Item type !! User display string !! Selector !! Hostname !! Port
1 Floodgap Home /home gopher.floodgap.com 70
In a Gopher menu's source code, a one-character code indicates what
kind of content the client should expect. This code may either be a
digit or a letter of the alphabet; letters are case-sensitive.
The technical specification for Gopher, RFC 1436, defines 14 item
types. A one-character code indicates what kind of content the client
should expect. Item type is an error code for exception handling.
Gopher client authors improvised item types (HTML), (informational
message), and (sound file) after the publication of RFC 1436.
Browsers like Netscape Navigator and early versions of Microsoft
Internet Explorer would prepend the item type code to the selector as
described in RFC 4266, so that the type of the gopher item could be
determined by the url itself. Most gopher browsers still available,
use these prefixes in their urls.
| || Text file
| || Gopher submenu
| || CCSO Nameserver
| || Error code returned by a Gopher server to indicate failure
| || BinHex-encoded file (primarily for Macintosh computers)
| || DOS file
| || uuencoded file
| || Gopher full-text search
| || Telnet
| || Binary file
| || Mirror or alternate server (for load balancing or in case of
primary server downtime)
| || GIF file
| || Image file
| || Telnet 3270
| **d** || Doc. Seen used alongside PDF's and .DOC's
| **h** || HTML file
| **i** || Informational message
| **s** || Sound file (especially the WAV format)
| **f F A B C D E G H J K L** ||
Historically, to create a link to a Web server, "GET /" was used as a
pseudo-selector to emulate an HTTP GET request. John Goerzen created
an addition to the Gopher protocol, commonly referred to as "URL
links", that allows links to any protocol that supports URLs. For
example, to create a link to http://gopher.quux.org/, the item type is
, the display string is the title of the link, the item selector is
"URL:http://gopher.quux.org/", and the domain and port are that of the
originating Gopher server (so that clients that do not support URL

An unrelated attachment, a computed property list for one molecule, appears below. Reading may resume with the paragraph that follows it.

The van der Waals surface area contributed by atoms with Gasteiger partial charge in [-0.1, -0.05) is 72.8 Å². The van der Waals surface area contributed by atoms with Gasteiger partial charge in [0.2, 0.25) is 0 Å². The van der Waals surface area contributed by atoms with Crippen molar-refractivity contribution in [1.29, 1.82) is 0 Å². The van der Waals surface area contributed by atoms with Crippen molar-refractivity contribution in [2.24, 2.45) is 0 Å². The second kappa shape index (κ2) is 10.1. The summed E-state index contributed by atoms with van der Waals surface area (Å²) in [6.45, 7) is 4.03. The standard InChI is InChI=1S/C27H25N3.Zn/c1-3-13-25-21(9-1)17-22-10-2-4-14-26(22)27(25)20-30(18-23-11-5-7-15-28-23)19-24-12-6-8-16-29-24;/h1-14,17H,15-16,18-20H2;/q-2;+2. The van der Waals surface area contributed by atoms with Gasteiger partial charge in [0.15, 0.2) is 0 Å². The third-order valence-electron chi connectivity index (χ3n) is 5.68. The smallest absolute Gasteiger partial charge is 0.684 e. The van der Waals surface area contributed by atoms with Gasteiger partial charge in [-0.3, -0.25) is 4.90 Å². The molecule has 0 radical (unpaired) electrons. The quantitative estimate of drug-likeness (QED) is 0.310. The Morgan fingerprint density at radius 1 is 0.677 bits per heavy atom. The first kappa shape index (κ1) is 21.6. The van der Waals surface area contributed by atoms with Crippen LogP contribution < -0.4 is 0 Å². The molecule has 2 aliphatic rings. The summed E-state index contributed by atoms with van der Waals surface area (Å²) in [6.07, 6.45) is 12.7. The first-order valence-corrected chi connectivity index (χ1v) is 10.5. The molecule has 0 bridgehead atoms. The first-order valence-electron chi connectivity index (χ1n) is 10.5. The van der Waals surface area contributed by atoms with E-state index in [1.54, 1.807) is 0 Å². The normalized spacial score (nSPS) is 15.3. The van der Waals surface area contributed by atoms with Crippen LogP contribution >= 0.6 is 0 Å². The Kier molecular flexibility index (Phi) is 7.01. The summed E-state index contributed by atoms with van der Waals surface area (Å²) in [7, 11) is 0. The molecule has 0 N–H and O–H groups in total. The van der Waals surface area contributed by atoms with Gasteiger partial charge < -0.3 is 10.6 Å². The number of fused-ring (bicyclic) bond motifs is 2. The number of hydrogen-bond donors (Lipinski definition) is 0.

links will query the server and receive an HTML redirection page).
The master Gopherspace search engine is Veronica. Veronica offers a
keyword search of all the public Internet Gopher server menu titles. A
Veronica search produces a menu of Gopher items, each of which is a
direct pointer to a Gopher data source. Individual Gopher servers may
also use localized search engines specific to their content such as
Jughead and Jugtail.
GopherVR is a 3D virtual reality variant of the original Gopher
Browser Version Notes
Gopher-only browser for Windows, page cache, TFTP, G6 gopher protocol
Browse This browser is for RISC OS
Camino Always uses port 70.
Classilla Hardcoded to port 70 from 9.0-9.2; whitelisted ports from
cURL cURL is a command-line file transfer utility
ELinks Offers support as a build option
Epiphany |Disabled after switch to WebKit
Falkon Requires Falkon ≥ 3.1.0 with both the KDE Frameworks
Integration extension (shipped with Falkon ≥ 3.1.0) enabled and the
(separate) kio_gopher plug-in ≥ 0.1.99 (first release for KDE
Frameworks 5) installed
Google Chrome With Burrow extension
Gophie Gopher-only browser for Windows, MacOS and Linux with full
gopher protocol support|-
Internet Explorer Support removed by MS02-047 from IE 6 SP1 can be
re-enabled in the Windows Registry. Always uses port 70.
| Internet Explorer for Mac PowerPC-only
Konqueror Requires kio_gopher plug-in